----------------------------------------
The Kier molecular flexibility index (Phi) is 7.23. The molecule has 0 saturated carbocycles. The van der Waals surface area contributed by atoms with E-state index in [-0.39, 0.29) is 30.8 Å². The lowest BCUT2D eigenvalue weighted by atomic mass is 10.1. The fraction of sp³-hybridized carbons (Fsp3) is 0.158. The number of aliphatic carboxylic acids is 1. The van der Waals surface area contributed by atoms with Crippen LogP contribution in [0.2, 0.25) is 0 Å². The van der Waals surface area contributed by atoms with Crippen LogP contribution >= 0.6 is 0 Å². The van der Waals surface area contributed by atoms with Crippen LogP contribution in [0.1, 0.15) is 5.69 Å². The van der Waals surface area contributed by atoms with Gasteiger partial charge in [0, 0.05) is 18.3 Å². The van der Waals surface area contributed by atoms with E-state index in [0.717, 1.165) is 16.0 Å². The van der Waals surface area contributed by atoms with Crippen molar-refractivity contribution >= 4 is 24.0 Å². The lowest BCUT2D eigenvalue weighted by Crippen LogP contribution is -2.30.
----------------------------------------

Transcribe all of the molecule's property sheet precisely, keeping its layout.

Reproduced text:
The Kier molecular flexibility index (Phi) is 7.23. The molecule has 0 saturated carbocycles. The van der Waals surface area contributed by atoms with E-state index in [-0.39, 0.29) is 30.8 Å². The lowest BCUT2D eigenvalue weighted by atomic mass is 10.1. The fraction of sp³-hybridized carbons (Fsp3) is 0.158. The number of aliphatic carboxylic acids is 1. The van der Waals surface area contributed by atoms with Crippen LogP contribution in [0.2, 0.25) is 0 Å². The van der Waals surface area contributed by atoms with Crippen LogP contribution >= 0.6 is 0 Å². The van der Waals surface area contributed by atoms with Crippen LogP contribution in [0.1, 0.15) is 5.69 Å². The van der Waals surface area contributed by atoms with Gasteiger partial charge in [0, 0.05) is 18.3 Å². The van der Waals surface area contributed by atoms with E-state index in [0.717, 1.165) is 16.0 Å². The van der Waals surface area contributed by atoms with Crippen molar-refractivity contribution >= 4 is 24.0 Å². The lowest BCUT2D eigenvalue weighted by Crippen LogP contribution is -2.30.